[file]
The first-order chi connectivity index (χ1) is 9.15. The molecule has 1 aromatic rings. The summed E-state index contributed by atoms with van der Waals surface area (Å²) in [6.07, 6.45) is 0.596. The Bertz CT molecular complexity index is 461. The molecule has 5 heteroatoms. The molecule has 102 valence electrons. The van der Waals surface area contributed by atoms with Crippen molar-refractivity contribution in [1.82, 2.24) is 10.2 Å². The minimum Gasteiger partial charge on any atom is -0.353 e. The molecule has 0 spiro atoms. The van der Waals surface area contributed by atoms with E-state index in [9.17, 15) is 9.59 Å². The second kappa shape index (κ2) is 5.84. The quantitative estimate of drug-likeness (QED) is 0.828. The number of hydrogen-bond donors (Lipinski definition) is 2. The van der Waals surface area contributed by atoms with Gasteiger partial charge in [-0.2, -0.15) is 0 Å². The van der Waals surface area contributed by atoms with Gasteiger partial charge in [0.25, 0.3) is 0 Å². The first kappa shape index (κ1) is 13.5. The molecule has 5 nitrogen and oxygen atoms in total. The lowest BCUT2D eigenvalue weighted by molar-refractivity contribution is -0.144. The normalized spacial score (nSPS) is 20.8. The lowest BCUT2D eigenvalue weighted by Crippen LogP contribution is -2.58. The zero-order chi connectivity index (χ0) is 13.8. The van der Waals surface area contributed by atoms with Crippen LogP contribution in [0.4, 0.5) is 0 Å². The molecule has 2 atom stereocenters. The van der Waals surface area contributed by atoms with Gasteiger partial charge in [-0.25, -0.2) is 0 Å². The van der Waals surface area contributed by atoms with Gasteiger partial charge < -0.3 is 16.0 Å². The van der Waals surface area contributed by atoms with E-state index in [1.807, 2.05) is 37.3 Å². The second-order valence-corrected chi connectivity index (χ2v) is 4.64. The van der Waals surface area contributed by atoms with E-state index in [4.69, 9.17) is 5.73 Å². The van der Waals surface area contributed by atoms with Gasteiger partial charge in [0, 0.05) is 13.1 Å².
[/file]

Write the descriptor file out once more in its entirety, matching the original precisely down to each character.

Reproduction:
The first-order chi connectivity index (χ1) is 9.15. The molecule has 1 aromatic rings. The summed E-state index contributed by atoms with van der Waals surface area (Å²) in [6.07, 6.45) is 0.596. The Bertz CT molecular complexity index is 461. The molecule has 5 heteroatoms. The molecule has 102 valence electrons. The van der Waals surface area contributed by atoms with Crippen molar-refractivity contribution in [1.82, 2.24) is 10.2 Å². The minimum Gasteiger partial charge on any atom is -0.353 e. The molecule has 0 spiro atoms. The van der Waals surface area contributed by atoms with E-state index in [9.17, 15) is 9.59 Å². The second kappa shape index (κ2) is 5.84. The quantitative estimate of drug-likeness (QED) is 0.828. The number of hydrogen-bond donors (Lipinski definition) is 2. The van der Waals surface area contributed by atoms with Gasteiger partial charge in [-0.2, -0.15) is 0 Å². The van der Waals surface area contributed by atoms with Gasteiger partial charge in [0.25, 0.3) is 0 Å². The first kappa shape index (κ1) is 13.5. The molecule has 5 nitrogen and oxygen atoms in total. The lowest BCUT2D eigenvalue weighted by molar-refractivity contribution is -0.144. The normalized spacial score (nSPS) is 20.8. The lowest BCUT2D eigenvalue weighted by Crippen LogP contribution is -2.58. The zero-order chi connectivity index (χ0) is 13.8. The van der Waals surface area contributed by atoms with Crippen LogP contribution in [0.4, 0.5) is 0 Å². The molecule has 2 atom stereocenters. The van der Waals surface area contributed by atoms with Gasteiger partial charge in [-0.25, -0.2) is 0 Å². The van der Waals surface area contributed by atoms with Gasteiger partial charge < -0.3 is 16.0 Å². The van der Waals surface area contributed by atoms with E-state index in [1.807, 2.05) is 37.3 Å². The second-order valence-corrected chi connectivity index (χ2v) is 4.64. The van der Waals surface area contributed by atoms with E-state index in [4.69, 9.17) is 5.73 Å². The van der Waals surface area contributed by atoms with Gasteiger partial charge in [0, 0.05) is 13.1 Å².